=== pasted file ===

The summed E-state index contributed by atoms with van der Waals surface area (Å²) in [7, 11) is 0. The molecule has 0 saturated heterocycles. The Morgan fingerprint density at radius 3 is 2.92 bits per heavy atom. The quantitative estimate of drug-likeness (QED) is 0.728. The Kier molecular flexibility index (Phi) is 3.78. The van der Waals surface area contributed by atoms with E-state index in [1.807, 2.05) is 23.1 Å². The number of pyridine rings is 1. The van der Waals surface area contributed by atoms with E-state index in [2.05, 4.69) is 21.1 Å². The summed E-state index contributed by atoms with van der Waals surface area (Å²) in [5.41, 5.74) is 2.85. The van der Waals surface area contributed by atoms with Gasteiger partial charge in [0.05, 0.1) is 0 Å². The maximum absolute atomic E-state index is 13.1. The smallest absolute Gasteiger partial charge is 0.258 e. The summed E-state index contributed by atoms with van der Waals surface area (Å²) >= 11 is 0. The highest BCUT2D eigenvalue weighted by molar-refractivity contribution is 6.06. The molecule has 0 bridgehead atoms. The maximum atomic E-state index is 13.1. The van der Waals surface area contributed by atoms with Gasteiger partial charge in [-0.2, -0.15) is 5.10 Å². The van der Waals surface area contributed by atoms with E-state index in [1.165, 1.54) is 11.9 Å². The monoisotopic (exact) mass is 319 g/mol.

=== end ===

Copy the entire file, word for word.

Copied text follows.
The summed E-state index contributed by atoms with van der Waals surface area (Å²) in [7, 11) is 0. The molecule has 0 saturated heterocycles. The Morgan fingerprint density at radius 3 is 2.92 bits per heavy atom. The quantitative estimate of drug-likeness (QED) is 0.728. The Kier molecular flexibility index (Phi) is 3.78. The van der Waals surface area contributed by atoms with E-state index in [1.807, 2.05) is 23.1 Å². The number of pyridine rings is 1. The van der Waals surface area contributed by atoms with E-state index in [2.05, 4.69) is 21.1 Å². The summed E-state index contributed by atoms with van der Waals surface area (Å²) in [5.41, 5.74) is 2.85. The van der Waals surface area contributed by atoms with Gasteiger partial charge in [0.05, 0.1) is 0 Å². The maximum absolute atomic E-state index is 13.1. The smallest absolute Gasteiger partial charge is 0.258 e. The summed E-state index contributed by atoms with van der Waals surface area (Å²) >= 11 is 0. The highest BCUT2D eigenvalue weighted by molar-refractivity contribution is 6.06. The molecule has 0 bridgehead atoms. The maximum atomic E-state index is 13.1. The van der Waals surface area contributed by atoms with Gasteiger partial charge in [-0.2, -0.15) is 5.10 Å². The van der Waals surface area contributed by atoms with E-state index in [1.165, 1.54) is 11.9 Å². The monoisotopic (exact) mass is 319 g/mol.